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Assembly candidates in New Jersey’s 2nd Legislative District — John Armato, left, Vince Mazzeo, Phil Guenther and John Risley — debate Oct. 23 at Stockton University in Atlantic City.

GALLOWAY TOWNSHIP — Incumbent Assemblymen Vincent Mazzeo and John Armato, both D-Atlantic, have a slight lead over Republican challengers John Risley and Philip Guenther, but it is within the margin of error of a Stockton University poll released Friday.

Mazzeo leads 2nd District polling with 27% support, with Armato at 26% in the survey of 439 likely voters, according to the Stockton Polling Institute of the William J. Hughes Center for Public Policy.

Risley, a Republican Atlantic County freeholder, and Guenther, superintendent of the Atlantic County Vocational School District and Special Services School District, each polled at 22%.

But despite the district being one of the state’s few battlegrounds, where either party has a shot at winning and spending has been higher than other districts, respondents’ answers indicate turnout may be low, said John Froonjian, interim executive director of the Hughes Center.

Only 439 of 614 registered voters questioned were deemed likely to vote based on screening questions, Froonjian said.

“Voters younger than 30 in particular indicated they are not likely to cast ballots,” Froonjian said. “Only 15% of respondents are following the election news very closely, and 40% are not following the race — another indication this could be a low-interest election.”

Low-turnout elections usually favor incumbents who are generally better known and better funded, Froonjian said.

“But the 2nd District is always competitive,” Froonjian said. “Partisan party control of these Assembly seats has flipped between the major parties multiple times for several decades.”

The Assembly candidates are relatively unknown despite all four holding public positions, Froonjian said.

Mazzeo, a Northfield produce store owner, is best known, with 40% saying they are not familiar with him. The unfamiliarity percentages for Armato, Risley and Guenther all ranged in the mid-50s.

Many voters have not paid close attention to some of the 2nd District issues in the news. Even an issue as long-running and high-profile as the state takeover of Atlantic City had 32% saying they were unsure about whether they support it, or didn’t know enough about the issue to have an opinion. Another 35% support the state takeover, with 26% opposed.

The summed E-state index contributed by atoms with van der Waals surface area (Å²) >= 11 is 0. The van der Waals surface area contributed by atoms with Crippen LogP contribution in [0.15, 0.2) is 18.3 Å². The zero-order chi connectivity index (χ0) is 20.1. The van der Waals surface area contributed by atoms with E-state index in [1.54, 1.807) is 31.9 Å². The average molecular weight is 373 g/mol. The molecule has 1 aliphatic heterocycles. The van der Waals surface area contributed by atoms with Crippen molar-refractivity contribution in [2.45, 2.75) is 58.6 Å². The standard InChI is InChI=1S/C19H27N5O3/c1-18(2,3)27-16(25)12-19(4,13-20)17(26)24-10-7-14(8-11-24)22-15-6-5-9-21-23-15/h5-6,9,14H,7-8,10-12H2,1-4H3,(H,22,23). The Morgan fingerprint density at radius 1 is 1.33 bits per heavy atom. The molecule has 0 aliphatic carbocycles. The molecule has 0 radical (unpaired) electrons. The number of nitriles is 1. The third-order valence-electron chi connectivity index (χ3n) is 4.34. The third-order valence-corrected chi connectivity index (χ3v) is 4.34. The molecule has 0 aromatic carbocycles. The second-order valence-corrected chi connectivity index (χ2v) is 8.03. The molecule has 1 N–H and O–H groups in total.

A takeover of Atlantic City International Airport by the Port Authority of New York and New Jersey was supported by 37% and opposed by 24%, with 36% unfamiliar with the issue.

President Donald Trump had higher job approval ratings than Gov. Phil Murphy, but neither is popular. Trump received excellent or good ratings from 38% of respondents, while Murphy got positive ratings from 31%. A slim majority of 51% in the district support the impeachment inquiry in the House of Representatives, and 44% oppose it.

Voters were split on whether their feelings about Trump will influence their vote in the legislative election, with 49% saying it will and 51% saying their feelings will not influence them.

Interviewers working from the Stockton campus called landline and cellphones from Oct. 24 to 30. The poll’s margin of error is +/- 4.7 percentage points.

Property taxes were named as the top issue by 23% of people, and other taxes were identified as the top issue by another 19%. Health care was third at 7%, followed by the environment or climate change at 3%.

While 47% are somewhat or very dissatisfied with state efforts to create jobs in the 2nd District, 43% are very or somewhat satisfied. Ten percent are unsure or neutral.

Contact: 609-272-7219

mpost@pressofac.com

Twitter @MichelleBPost

Staff Writer

In my first job after college got paid to read the New York Times and summarize articles for an early online data base. First reporting job was with The Daily Record in Parsippany. I have also worked in nonprofits, and have been with The Press since 1990.

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